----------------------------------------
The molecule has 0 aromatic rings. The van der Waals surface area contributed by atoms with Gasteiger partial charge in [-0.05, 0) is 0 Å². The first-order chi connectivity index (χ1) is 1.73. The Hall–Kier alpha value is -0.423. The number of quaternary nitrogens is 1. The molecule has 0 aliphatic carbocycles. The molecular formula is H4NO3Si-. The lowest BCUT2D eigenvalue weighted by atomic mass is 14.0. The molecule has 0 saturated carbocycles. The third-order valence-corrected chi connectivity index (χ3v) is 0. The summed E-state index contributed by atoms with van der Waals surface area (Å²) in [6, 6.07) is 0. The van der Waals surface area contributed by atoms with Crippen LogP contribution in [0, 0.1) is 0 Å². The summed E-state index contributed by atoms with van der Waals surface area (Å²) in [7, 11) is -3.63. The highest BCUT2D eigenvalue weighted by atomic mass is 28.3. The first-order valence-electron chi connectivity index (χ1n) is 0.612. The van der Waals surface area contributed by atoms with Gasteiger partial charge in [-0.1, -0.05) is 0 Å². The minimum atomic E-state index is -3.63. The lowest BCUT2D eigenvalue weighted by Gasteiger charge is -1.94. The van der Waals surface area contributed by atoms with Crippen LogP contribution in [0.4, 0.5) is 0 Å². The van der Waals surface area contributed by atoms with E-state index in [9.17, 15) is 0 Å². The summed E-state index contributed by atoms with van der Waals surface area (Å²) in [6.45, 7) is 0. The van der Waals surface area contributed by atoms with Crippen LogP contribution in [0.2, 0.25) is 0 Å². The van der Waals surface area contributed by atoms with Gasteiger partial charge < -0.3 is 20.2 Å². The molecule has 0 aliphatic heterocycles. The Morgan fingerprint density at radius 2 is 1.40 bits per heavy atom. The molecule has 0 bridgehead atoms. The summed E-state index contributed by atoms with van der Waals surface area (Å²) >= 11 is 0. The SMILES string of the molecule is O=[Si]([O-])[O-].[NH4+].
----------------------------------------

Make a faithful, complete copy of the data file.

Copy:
The molecule has 0 aromatic rings. The van der Waals surface area contributed by atoms with Gasteiger partial charge in [-0.05, 0) is 0 Å². The first-order chi connectivity index (χ1) is 1.73. The Hall–Kier alpha value is -0.423. The number of quaternary nitrogens is 1. The molecule has 0 aliphatic carbocycles. The molecular formula is H4NO3Si-. The lowest BCUT2D eigenvalue weighted by atomic mass is 14.0. The molecule has 0 saturated carbocycles. The third-order valence-corrected chi connectivity index (χ3v) is 0. The summed E-state index contributed by atoms with van der Waals surface area (Å²) in [6, 6.07) is 0. The van der Waals surface area contributed by atoms with Crippen LogP contribution in [0, 0.1) is 0 Å². The summed E-state index contributed by atoms with van der Waals surface area (Å²) in [7, 11) is -3.63. The highest BCUT2D eigenvalue weighted by atomic mass is 28.3. The first-order valence-electron chi connectivity index (χ1n) is 0.612. The van der Waals surface area contributed by atoms with Gasteiger partial charge in [-0.1, -0.05) is 0 Å². The minimum atomic E-state index is -3.63. The lowest BCUT2D eigenvalue weighted by Gasteiger charge is -1.94. The van der Waals surface area contributed by atoms with Crippen LogP contribution in [0.4, 0.5) is 0 Å². The van der Waals surface area contributed by atoms with E-state index in [9.17, 15) is 0 Å². The summed E-state index contributed by atoms with van der Waals surface area (Å²) in [6.45, 7) is 0. The van der Waals surface area contributed by atoms with Crippen LogP contribution in [0.2, 0.25) is 0 Å². The van der Waals surface area contributed by atoms with Gasteiger partial charge < -0.3 is 20.2 Å². The molecule has 0 aliphatic heterocycles. The Morgan fingerprint density at radius 2 is 1.40 bits per heavy atom. The molecule has 0 bridgehead atoms. The summed E-state index contributed by atoms with van der Waals surface area (Å²) >= 11 is 0. The SMILES string of the molecule is O=[Si]([O-])[O-].[NH4+].